Film tells story of 'Undaunted' efforts of scientists at Allegheny Observatory
On a steep hill in an isolated part of the North Side is an unusual building with a remarkable history.
“Undaunted: The Forgotten Giants of the Allegheny Observatory,” a new documentary screening at 8 p.m. May 9 on WQED-TV, tells this story. Considering the magnitude of the scientific discoveries made there, it's a little odd that few people seem to know much about Samuel Pierpont Langley, John Brashear, and the other scientists who worked at the Observatory.
Filmmaker Dan Handley, a biotech entrepreneur by trade, thought his scientific background made him a good candidate to tell this story.
“I had lived in Pittsburgh for years and never heard anything about the observatory,” Handley says. “To me, it was really profound. I thought it was the perfect topic for a documentary: The stories of the people are amazing, the accomplishments are profound, and the building itself is beautiful.”
Handley enlisted the help of a present-day scientific giant — astrophysicist, author and educator Neil deGrasse Tyson — to help tell the story. Pittsburgh-born actor David Conrad donated his services as narrator.
Langley's arrival at the Allegheny Observatory in the late 1880s turned around a crumbling institution, built by wealthy Pittsburgh industrialists with a passion for astronomy a generation earlier. He lost little time creating a system of accurate astronomical time-keeping, which he then sold to the railroads. This eventually became known as Eastern Standard Time.
“Undaunted” uses archival photos, historical re-enactments and computer animation to illustrate several complex astrophysics experiments.
“That's one of the ways I wanted to make my mark,” Handley says. “There's a lot of filmmakers out there, but not so many with the science background that I have. Science is difficult and not often explained very well. I've struggled through classes where things aren't explained well. I have empathy for that.”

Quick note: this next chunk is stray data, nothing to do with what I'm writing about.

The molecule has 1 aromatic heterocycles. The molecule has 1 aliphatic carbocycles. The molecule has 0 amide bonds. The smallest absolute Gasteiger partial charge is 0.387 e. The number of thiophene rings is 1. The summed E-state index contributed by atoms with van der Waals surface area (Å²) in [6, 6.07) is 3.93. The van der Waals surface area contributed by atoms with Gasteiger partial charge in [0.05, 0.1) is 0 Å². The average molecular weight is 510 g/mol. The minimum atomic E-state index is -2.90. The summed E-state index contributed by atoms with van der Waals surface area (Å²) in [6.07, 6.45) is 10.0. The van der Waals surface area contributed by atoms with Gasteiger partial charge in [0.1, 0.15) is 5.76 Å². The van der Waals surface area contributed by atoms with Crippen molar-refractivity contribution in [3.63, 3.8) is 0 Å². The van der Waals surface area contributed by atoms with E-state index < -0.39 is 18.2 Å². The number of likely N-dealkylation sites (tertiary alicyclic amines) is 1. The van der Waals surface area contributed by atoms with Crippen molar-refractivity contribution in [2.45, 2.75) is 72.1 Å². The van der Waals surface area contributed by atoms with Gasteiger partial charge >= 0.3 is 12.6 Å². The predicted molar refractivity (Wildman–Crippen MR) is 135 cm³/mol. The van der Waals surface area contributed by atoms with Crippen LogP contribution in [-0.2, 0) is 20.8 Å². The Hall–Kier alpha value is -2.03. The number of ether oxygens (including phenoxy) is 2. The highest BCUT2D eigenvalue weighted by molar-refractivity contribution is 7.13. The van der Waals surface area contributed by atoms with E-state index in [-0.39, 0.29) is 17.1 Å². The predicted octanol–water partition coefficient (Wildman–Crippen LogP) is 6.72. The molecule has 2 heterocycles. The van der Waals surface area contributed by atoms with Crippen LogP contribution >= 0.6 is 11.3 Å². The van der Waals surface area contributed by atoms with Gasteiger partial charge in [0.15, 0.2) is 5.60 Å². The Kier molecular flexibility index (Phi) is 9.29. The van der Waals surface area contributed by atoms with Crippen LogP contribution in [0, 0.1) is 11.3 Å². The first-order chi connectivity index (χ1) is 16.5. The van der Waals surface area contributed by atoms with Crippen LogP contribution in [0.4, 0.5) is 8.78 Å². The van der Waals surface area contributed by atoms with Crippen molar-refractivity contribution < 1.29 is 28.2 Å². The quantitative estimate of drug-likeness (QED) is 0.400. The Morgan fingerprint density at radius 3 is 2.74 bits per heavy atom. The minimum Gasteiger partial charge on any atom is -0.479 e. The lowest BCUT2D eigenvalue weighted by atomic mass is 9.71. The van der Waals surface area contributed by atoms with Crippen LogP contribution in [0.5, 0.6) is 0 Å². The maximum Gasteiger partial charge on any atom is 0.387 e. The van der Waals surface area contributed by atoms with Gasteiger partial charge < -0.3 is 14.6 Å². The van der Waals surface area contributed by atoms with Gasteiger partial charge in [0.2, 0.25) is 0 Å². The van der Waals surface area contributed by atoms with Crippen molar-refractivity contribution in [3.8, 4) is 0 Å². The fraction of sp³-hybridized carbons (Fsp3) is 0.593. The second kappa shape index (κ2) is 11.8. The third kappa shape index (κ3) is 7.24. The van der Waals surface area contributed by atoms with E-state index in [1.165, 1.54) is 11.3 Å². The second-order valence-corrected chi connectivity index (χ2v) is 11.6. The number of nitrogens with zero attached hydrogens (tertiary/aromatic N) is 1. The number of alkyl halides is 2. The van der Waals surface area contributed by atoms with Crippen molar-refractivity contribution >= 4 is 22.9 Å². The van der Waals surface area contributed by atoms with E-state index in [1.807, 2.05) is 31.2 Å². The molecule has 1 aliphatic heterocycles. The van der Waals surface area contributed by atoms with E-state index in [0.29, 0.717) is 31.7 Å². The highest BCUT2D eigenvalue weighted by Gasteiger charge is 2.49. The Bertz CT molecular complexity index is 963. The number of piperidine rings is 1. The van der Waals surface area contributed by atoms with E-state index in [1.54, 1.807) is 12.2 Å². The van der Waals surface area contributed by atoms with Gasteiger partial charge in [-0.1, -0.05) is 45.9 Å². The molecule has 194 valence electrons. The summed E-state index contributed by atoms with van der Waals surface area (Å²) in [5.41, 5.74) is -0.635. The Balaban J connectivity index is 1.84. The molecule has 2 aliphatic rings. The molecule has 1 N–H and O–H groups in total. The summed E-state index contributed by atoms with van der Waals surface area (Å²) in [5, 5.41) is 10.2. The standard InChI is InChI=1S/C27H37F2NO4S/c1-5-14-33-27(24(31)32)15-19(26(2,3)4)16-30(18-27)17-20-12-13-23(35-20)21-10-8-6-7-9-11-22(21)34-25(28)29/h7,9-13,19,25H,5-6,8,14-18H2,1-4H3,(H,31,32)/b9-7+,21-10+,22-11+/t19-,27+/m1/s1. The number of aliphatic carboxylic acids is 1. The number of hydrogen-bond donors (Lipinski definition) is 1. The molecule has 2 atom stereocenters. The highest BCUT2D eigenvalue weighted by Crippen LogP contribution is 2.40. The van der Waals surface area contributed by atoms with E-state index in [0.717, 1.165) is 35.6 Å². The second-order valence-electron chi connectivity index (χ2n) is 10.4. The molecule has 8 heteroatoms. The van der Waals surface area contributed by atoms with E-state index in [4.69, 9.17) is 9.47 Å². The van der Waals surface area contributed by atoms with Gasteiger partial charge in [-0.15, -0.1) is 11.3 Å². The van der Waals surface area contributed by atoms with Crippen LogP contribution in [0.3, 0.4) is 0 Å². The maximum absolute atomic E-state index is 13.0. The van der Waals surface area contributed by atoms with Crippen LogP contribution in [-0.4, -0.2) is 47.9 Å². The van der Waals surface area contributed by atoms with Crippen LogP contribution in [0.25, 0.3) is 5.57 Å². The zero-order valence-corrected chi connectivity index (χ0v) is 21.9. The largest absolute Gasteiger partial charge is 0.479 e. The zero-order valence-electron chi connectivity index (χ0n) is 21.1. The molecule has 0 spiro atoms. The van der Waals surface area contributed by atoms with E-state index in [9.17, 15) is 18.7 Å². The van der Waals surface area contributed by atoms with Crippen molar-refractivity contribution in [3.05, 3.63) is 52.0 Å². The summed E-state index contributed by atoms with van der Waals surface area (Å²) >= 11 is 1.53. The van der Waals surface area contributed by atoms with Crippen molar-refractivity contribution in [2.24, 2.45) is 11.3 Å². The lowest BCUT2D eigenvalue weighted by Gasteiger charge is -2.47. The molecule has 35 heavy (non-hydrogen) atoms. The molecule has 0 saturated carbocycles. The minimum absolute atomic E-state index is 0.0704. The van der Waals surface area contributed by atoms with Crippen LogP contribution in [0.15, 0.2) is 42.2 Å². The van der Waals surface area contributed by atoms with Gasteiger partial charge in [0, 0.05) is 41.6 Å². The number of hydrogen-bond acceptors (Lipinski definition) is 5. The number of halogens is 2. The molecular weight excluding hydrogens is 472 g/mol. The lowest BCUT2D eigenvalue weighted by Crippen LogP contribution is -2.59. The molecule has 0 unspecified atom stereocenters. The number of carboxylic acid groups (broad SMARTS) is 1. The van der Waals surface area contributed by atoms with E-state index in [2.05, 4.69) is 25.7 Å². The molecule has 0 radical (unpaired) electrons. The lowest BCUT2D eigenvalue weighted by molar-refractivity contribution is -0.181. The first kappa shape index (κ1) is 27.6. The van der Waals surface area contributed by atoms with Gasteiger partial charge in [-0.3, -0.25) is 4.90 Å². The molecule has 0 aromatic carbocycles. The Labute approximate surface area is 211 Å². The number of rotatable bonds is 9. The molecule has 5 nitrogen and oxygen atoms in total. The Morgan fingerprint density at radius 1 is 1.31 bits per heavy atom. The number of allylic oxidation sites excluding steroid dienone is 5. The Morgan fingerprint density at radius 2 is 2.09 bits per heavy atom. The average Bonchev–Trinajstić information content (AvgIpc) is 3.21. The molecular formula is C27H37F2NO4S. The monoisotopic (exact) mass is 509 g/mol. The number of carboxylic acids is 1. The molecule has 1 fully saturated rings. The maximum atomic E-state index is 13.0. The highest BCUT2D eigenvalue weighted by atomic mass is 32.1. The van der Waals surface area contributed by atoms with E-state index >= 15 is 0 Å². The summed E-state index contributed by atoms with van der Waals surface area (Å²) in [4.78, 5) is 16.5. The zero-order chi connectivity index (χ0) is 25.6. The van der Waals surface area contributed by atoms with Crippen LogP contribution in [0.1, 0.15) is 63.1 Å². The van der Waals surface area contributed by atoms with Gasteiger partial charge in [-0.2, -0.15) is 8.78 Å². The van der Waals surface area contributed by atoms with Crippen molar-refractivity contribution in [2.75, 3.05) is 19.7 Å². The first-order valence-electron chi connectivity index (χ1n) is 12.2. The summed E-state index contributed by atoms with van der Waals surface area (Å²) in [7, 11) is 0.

The trick is focusing on the essence of the experiment, while remaining accurate and clear, and “not dwelling too long,” Handley says. “You're not there to watch a lecture, you're there to watch a movie, to be entertained and maybe learn something.”
Tyson's presence should garner some interest in the subject. Few have done more in recent years to promote science in the public eye, or have become so beloved in doing it.
“That was an experience I'll never forget,” Handley says. “I think I contacted him in 2008. I thought, ‘How am I going to explain the astrophysics?' I thought he would explain these things really well. All he can do is say no, right? His assistant got right back to me. I'm hoping (Tyson) was happy that I was a scientist. I think I made him comfortable that I would explain these subjects accurately.
“Four of us went to New York City. We completely dismantled his office to put up lighting equipment. It was nerve-wracking.”
Another of the observatory's “forgotten giants” is John Brashear. He was a millwright in a steel mill, with a passion for astronomy. Unable to afford his own telescopes, he and his wife spent their nights designing and painstakingly crafting their own lenses. Brashear's lenses became known worldwide for their precise craftsmanship, and enabled many subsequent breakthroughs in astronomy.
The total budget for the movie was about $250,000, Handley says.
“Had I not had people donating their time and effort, it would have been double that,” he says. “Who knows what someone the caliber of David Conrad would have cost?”
The other side of the equation was finding funding.
“The other big stroke of luck was having a friend introduce me to (Pittsburgh City Councilman and mayoral candidate) Bill Peduto,” Handley says. “I asked him to be executive producer. After I told him about the history of the observatory, and (that I wanted) not only to preserve that, but export it to the rest of the country, he made the introductions to the foundation people. Otherwise, it never would have gotten made.”
Handley decided against playing up the Pittsburgh elements of “Undaunted” too much, to give it more universal appeal. It has been picked up by American Public Television, one of public television's largest distributors.
“So far, the feedback I've gotten from program directors across the country has been positive,” he says. “They like that Neil deGrasse Tyson is in it. It's not dated. It talks about our region, but connects it with a broader area.”
Michael Machosky is a staff writer for Trib Total Media. He can be reached at firstname.lastname@example.org or 412-320-7901.
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